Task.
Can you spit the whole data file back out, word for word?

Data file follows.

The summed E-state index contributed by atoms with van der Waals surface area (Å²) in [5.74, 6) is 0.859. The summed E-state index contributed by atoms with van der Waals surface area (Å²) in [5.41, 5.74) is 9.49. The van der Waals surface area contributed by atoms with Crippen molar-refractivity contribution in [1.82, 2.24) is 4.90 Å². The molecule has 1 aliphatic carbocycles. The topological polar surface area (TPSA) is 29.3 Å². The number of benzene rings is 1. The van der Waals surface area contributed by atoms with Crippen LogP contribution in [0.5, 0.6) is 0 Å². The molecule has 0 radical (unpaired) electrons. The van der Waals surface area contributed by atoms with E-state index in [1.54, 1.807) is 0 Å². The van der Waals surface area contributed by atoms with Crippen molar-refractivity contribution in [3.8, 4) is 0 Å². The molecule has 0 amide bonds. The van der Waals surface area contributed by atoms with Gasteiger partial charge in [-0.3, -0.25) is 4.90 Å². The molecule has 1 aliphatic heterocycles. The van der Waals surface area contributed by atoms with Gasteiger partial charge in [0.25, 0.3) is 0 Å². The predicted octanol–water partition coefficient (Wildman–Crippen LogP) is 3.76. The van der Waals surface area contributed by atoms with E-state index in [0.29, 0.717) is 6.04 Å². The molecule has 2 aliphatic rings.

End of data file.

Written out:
The summed E-state index contributed by atoms with van der Waals surface area (Å²) in [5.74, 6) is 0.859. The summed E-state index contributed by atoms with van der Waals surface area (Å²) in [5.41, 5.74) is 9.49. The van der Waals surface area contributed by atoms with Crippen molar-refractivity contribution in [1.82, 2.24) is 4.90 Å². The molecule has 1 aliphatic carbocycles. The topological polar surface area (TPSA) is 29.3 Å². The number of benzene rings is 1. The van der Waals surface area contributed by atoms with Crippen LogP contribution in [0.5, 0.6) is 0 Å². The molecule has 0 radical (unpaired) electrons. The van der Waals surface area contributed by atoms with E-state index in [1.54, 1.807) is 0 Å². The van der Waals surface area contributed by atoms with Crippen molar-refractivity contribution in [3.8, 4) is 0 Å². The molecule has 0 amide bonds. The van der Waals surface area contributed by atoms with Gasteiger partial charge in [-0.3, -0.25) is 4.90 Å². The molecule has 1 aliphatic heterocycles. The van der Waals surface area contributed by atoms with Gasteiger partial charge in [0.25, 0.3) is 0 Å². The predicted octanol–water partition coefficient (Wildman–Crippen LogP) is 3.76. The van der Waals surface area contributed by atoms with E-state index in [0.29, 0.717) is 6.04 Å². The molecule has 2 aliphatic rings.